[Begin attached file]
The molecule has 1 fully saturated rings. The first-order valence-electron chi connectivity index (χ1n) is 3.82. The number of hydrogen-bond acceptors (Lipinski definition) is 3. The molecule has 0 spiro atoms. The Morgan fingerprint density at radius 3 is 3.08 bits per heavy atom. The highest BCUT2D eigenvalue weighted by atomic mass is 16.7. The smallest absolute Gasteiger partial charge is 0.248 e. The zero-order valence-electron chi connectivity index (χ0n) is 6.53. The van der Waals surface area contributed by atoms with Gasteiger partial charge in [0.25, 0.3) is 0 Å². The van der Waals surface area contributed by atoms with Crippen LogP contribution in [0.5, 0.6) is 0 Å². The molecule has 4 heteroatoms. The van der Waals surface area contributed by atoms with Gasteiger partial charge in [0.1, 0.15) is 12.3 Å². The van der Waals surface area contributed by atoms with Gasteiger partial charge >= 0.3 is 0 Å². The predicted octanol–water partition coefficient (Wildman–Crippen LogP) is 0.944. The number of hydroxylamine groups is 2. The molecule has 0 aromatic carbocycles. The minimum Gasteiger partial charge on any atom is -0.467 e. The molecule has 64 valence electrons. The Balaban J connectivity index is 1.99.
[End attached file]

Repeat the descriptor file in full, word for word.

The molecule has 1 fully saturated rings. The first-order valence-electron chi connectivity index (χ1n) is 3.82. The number of hydrogen-bond acceptors (Lipinski definition) is 3. The molecule has 0 spiro atoms. The Morgan fingerprint density at radius 3 is 3.08 bits per heavy atom. The highest BCUT2D eigenvalue weighted by atomic mass is 16.7. The smallest absolute Gasteiger partial charge is 0.248 e. The zero-order valence-electron chi connectivity index (χ0n) is 6.53. The van der Waals surface area contributed by atoms with Gasteiger partial charge in [0.25, 0.3) is 0 Å². The van der Waals surface area contributed by atoms with Crippen LogP contribution in [0.5, 0.6) is 0 Å². The molecule has 4 heteroatoms. The van der Waals surface area contributed by atoms with Gasteiger partial charge in [0.1, 0.15) is 12.3 Å². The van der Waals surface area contributed by atoms with Gasteiger partial charge >= 0.3 is 0 Å². The predicted octanol–water partition coefficient (Wildman–Crippen LogP) is 0.944. The number of hydroxylamine groups is 2. The molecule has 0 aromatic carbocycles. The minimum Gasteiger partial charge on any atom is -0.467 e. The molecule has 64 valence electrons. The Balaban J connectivity index is 1.99.